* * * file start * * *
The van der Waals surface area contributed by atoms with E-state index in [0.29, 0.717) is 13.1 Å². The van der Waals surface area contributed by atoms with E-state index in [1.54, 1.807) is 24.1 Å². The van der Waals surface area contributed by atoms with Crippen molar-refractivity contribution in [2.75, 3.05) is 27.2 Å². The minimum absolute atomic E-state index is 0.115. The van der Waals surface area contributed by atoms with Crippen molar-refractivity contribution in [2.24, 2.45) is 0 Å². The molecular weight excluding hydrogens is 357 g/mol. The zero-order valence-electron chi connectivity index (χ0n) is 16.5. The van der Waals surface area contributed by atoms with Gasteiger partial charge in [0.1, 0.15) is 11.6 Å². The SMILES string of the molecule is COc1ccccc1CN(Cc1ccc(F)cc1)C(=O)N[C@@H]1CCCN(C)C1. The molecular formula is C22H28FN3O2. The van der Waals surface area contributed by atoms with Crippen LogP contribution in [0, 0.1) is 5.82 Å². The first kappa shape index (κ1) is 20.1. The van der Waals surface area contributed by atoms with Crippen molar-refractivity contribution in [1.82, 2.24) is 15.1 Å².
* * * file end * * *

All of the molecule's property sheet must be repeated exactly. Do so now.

The van der Waals surface area contributed by atoms with E-state index in [0.29, 0.717) is 13.1 Å². The van der Waals surface area contributed by atoms with E-state index in [1.54, 1.807) is 24.1 Å². The van der Waals surface area contributed by atoms with Crippen molar-refractivity contribution in [2.75, 3.05) is 27.2 Å². The minimum absolute atomic E-state index is 0.115. The van der Waals surface area contributed by atoms with Crippen molar-refractivity contribution in [2.24, 2.45) is 0 Å². The molecular weight excluding hydrogens is 357 g/mol. The zero-order valence-electron chi connectivity index (χ0n) is 16.5. The van der Waals surface area contributed by atoms with Gasteiger partial charge in [0.1, 0.15) is 11.6 Å². The SMILES string of the molecule is COc1ccccc1CN(Cc1ccc(F)cc1)C(=O)N[C@@H]1CCCN(C)C1. The molecular formula is C22H28FN3O2. The van der Waals surface area contributed by atoms with Crippen LogP contribution in [0, 0.1) is 5.82 Å². The first kappa shape index (κ1) is 20.1. The van der Waals surface area contributed by atoms with Crippen molar-refractivity contribution in [1.82, 2.24) is 15.1 Å².